EyeMed Vision Care (“EyeMed”), an Ohio-based health insurance company, has been ordered to pay a $4.5 million fine by the New York State Department of Financial Services (DFS). The fine resulted from an investigation into potential violations of the DFS Cybersecurity Regulations.
As part of its practices as a licensed health insurance company, EyeMed collects highly sensitive data from its customers. On July 21, 2020, EyeMed notified the DFS that one of its employees responded to a phishing email and sent the attacker credentials that gave access to a shared EyeMed mailbox. The mailbox contained private patient data from the past 6 years, including patients that were minors.
During the phishing attack, over 2,000 further phishing emails were sent to EyeMed clients, encouraging the recipient to disclose their EyeMed login credentials. EyeMed was only made aware of the attack when their customers complained about receiving phishing emails. The private information of around 2.1 million customers was contained in that mailbox, 98,632 of whom lived in New York.
After an internal investigation by EyeMed, it was discovered that the attacker had unauthorized access to the EyeMed mailbox between June 24 and July 1, 2020 (when the breach was discovered).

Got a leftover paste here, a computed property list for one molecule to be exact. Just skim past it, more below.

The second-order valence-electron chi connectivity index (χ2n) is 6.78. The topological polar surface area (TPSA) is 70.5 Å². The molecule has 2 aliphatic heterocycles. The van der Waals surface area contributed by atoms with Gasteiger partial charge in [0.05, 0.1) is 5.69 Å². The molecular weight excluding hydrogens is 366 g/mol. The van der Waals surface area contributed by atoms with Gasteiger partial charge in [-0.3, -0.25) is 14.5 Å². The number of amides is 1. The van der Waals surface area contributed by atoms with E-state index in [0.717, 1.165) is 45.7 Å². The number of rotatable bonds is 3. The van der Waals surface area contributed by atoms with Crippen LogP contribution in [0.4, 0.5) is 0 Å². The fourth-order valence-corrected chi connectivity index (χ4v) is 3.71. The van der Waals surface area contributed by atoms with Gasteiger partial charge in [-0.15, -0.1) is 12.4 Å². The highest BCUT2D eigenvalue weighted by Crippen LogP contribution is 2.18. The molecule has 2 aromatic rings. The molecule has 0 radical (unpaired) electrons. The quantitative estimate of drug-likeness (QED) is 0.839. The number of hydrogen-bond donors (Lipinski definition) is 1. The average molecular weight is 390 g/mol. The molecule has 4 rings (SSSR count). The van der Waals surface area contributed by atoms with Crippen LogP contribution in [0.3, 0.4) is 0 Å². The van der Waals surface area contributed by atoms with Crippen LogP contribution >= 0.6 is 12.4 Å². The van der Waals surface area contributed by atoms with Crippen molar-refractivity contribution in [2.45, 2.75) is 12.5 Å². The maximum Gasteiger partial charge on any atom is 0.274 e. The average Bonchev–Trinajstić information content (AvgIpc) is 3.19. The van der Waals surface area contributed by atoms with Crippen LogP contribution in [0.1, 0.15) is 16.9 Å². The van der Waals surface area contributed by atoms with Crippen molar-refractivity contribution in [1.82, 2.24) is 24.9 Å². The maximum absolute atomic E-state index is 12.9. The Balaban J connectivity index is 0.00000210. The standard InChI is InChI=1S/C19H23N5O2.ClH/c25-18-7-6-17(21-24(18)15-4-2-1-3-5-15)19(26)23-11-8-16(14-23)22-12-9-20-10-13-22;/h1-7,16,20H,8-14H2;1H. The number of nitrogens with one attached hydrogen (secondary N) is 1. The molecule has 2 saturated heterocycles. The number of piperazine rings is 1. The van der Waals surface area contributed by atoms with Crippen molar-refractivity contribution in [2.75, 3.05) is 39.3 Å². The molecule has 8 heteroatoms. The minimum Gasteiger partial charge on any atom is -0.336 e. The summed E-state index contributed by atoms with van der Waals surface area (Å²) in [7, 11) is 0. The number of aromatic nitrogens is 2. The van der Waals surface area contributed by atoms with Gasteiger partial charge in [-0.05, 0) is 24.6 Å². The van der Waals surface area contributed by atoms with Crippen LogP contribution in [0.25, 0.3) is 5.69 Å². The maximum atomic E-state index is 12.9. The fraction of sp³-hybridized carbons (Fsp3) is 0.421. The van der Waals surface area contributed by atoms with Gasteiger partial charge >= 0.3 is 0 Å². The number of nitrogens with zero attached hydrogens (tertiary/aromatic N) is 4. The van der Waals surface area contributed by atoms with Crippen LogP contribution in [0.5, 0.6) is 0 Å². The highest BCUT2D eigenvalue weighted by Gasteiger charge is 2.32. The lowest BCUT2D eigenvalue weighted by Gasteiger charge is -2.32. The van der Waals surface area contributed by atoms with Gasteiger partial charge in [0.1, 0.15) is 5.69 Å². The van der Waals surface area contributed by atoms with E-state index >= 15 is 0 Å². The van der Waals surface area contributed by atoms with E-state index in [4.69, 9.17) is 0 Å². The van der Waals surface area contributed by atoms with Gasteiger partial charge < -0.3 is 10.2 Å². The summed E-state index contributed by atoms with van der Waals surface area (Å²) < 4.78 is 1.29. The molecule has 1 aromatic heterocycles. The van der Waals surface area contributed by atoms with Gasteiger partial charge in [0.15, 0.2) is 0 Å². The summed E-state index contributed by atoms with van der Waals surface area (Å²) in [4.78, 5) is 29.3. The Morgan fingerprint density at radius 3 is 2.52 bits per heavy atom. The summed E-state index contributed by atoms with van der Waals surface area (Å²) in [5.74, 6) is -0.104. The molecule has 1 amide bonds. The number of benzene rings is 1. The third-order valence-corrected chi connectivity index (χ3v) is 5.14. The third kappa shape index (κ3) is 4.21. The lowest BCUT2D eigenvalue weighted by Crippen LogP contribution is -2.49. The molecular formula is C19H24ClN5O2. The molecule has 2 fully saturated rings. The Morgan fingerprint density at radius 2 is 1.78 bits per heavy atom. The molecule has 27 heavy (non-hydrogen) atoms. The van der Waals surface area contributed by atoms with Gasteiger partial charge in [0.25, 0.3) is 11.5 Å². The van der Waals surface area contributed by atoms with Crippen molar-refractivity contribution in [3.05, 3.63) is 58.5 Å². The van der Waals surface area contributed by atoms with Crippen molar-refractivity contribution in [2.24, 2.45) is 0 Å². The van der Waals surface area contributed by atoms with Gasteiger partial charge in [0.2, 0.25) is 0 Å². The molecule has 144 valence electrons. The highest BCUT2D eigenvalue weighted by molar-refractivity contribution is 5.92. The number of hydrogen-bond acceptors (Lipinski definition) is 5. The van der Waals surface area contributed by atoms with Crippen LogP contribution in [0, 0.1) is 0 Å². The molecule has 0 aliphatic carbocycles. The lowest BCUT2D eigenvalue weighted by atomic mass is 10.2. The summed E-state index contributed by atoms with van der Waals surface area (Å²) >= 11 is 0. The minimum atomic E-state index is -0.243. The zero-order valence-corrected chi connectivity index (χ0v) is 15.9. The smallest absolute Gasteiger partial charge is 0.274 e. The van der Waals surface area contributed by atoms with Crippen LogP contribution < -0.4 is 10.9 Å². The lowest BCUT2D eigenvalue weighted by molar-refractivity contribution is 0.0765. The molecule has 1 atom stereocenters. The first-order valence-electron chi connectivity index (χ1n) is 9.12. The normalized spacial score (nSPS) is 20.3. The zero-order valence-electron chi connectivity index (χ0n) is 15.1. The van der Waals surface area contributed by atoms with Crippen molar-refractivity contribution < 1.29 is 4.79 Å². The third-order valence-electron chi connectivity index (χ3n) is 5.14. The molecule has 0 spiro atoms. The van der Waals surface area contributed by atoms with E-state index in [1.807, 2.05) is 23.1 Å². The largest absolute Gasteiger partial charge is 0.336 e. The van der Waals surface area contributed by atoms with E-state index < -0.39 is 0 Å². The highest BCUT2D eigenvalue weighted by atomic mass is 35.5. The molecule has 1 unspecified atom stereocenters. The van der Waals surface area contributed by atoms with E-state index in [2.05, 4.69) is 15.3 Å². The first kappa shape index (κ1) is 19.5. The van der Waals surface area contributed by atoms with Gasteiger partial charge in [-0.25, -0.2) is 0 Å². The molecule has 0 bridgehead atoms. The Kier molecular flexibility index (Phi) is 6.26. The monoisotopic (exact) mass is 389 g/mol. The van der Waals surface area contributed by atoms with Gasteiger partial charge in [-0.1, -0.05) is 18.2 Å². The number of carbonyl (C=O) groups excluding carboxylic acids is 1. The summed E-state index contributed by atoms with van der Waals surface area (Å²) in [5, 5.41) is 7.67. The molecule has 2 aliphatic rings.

The email inbox was not protected by multi-factor authentication, easing access to the account for the attacker. Nine different employees had access to the account, meaning that EyeMed had not sufficiently restricted user access privileges. Additionally, EyeMed did not implement correct data retention limits, or have an adequate data disposal protocol. All of these issues meant that EyeMed was in violation of the DFS Cybersecurity Regulation (23 NUCRR Part 500).
It also highlights the importance of ensuring the correct protocols are in place. Multi-factor authentication could have completely prevented the breach, while adequate storage and disposal policies may have lessened its impact. The DFS also found that the cybersecurity certifications for 2018 and 2021 were invalid.
The DFS also found that EyeMed had not carried out an adequate risk assessment, again leaving the data vulnerable to attack. The risk assessment – required under the DFS Cybersecurity Regulations – would have highlighted the above failings, allowing EyeMed to initiate corrective procedures.
EyeMed agreed to settle with the DFS, paying a $4.5 million fine for their violations. They also agreed to conduct a comprehensive risk assessment and develop a cybersecurity action plan. These must both be reviewed and approved by the DFS.